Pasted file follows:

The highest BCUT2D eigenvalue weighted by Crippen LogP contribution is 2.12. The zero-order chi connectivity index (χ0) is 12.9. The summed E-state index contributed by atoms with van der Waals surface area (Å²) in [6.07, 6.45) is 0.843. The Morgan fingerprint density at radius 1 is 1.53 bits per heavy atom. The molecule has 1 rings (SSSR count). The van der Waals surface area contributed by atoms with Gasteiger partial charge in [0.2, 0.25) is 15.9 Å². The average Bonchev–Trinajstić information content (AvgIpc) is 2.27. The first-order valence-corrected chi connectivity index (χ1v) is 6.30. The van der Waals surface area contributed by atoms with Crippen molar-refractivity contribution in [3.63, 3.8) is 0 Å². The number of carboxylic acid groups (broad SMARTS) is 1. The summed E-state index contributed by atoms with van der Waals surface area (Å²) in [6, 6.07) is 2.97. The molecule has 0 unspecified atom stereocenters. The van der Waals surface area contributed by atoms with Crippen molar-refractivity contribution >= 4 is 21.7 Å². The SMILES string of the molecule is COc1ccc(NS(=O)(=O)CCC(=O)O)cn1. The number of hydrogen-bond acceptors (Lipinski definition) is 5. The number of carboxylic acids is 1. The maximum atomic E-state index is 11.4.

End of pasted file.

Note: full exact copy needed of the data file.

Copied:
The highest BCUT2D eigenvalue weighted by Crippen LogP contribution is 2.12. The zero-order chi connectivity index (χ0) is 12.9. The summed E-state index contributed by atoms with van der Waals surface area (Å²) in [6.07, 6.45) is 0.843. The Morgan fingerprint density at radius 1 is 1.53 bits per heavy atom. The molecule has 1 rings (SSSR count). The van der Waals surface area contributed by atoms with Gasteiger partial charge in [0.2, 0.25) is 15.9 Å². The average Bonchev–Trinajstić information content (AvgIpc) is 2.27. The first-order valence-corrected chi connectivity index (χ1v) is 6.30. The van der Waals surface area contributed by atoms with Crippen molar-refractivity contribution in [3.63, 3.8) is 0 Å². The number of carboxylic acid groups (broad SMARTS) is 1. The summed E-state index contributed by atoms with van der Waals surface area (Å²) in [6, 6.07) is 2.97. The molecule has 0 unspecified atom stereocenters. The van der Waals surface area contributed by atoms with Crippen molar-refractivity contribution >= 4 is 21.7 Å². The SMILES string of the molecule is COc1ccc(NS(=O)(=O)CCC(=O)O)cn1. The number of hydrogen-bond acceptors (Lipinski definition) is 5. The number of carboxylic acids is 1. The maximum atomic E-state index is 11.4.